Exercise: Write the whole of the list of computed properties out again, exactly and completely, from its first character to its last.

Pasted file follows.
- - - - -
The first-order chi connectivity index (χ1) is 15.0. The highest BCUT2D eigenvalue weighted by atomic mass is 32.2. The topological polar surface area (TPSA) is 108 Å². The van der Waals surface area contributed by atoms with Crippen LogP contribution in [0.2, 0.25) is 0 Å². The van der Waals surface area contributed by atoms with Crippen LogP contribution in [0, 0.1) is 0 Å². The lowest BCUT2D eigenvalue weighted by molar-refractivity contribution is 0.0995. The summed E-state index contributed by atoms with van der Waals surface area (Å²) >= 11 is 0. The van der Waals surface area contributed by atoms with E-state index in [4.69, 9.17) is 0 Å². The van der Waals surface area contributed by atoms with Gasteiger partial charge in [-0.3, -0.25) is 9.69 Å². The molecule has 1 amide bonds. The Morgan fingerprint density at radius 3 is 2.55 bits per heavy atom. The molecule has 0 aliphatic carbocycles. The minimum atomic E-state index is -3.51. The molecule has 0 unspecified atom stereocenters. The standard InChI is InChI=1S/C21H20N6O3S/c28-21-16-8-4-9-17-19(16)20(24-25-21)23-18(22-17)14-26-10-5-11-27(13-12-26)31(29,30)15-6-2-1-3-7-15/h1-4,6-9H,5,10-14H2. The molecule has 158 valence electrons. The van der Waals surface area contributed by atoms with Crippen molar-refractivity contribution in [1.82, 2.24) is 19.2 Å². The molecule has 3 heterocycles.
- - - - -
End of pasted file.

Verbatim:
The first-order chi connectivity index (χ1) is 15.0. The highest BCUT2D eigenvalue weighted by atomic mass is 32.2. The topological polar surface area (TPSA) is 108 Å². The van der Waals surface area contributed by atoms with Crippen LogP contribution in [0.2, 0.25) is 0 Å². The van der Waals surface area contributed by atoms with Crippen LogP contribution in [0, 0.1) is 0 Å². The lowest BCUT2D eigenvalue weighted by molar-refractivity contribution is 0.0995. The summed E-state index contributed by atoms with van der Waals surface area (Å²) >= 11 is 0. The van der Waals surface area contributed by atoms with E-state index in [4.69, 9.17) is 0 Å². The van der Waals surface area contributed by atoms with Gasteiger partial charge in [-0.3, -0.25) is 9.69 Å². The molecule has 1 amide bonds. The Morgan fingerprint density at radius 3 is 2.55 bits per heavy atom. The molecule has 0 aliphatic carbocycles. The minimum atomic E-state index is -3.51. The molecule has 0 unspecified atom stereocenters. The standard InChI is InChI=1S/C21H20N6O3S/c28-21-16-8-4-9-17-19(16)20(24-25-21)23-18(22-17)14-26-10-5-11-27(13-12-26)31(29,30)15-6-2-1-3-7-15/h1-4,6-9H,5,10-14H2. The molecule has 158 valence electrons. The van der Waals surface area contributed by atoms with Crippen molar-refractivity contribution in [1.82, 2.24) is 19.2 Å². The molecule has 3 heterocycles.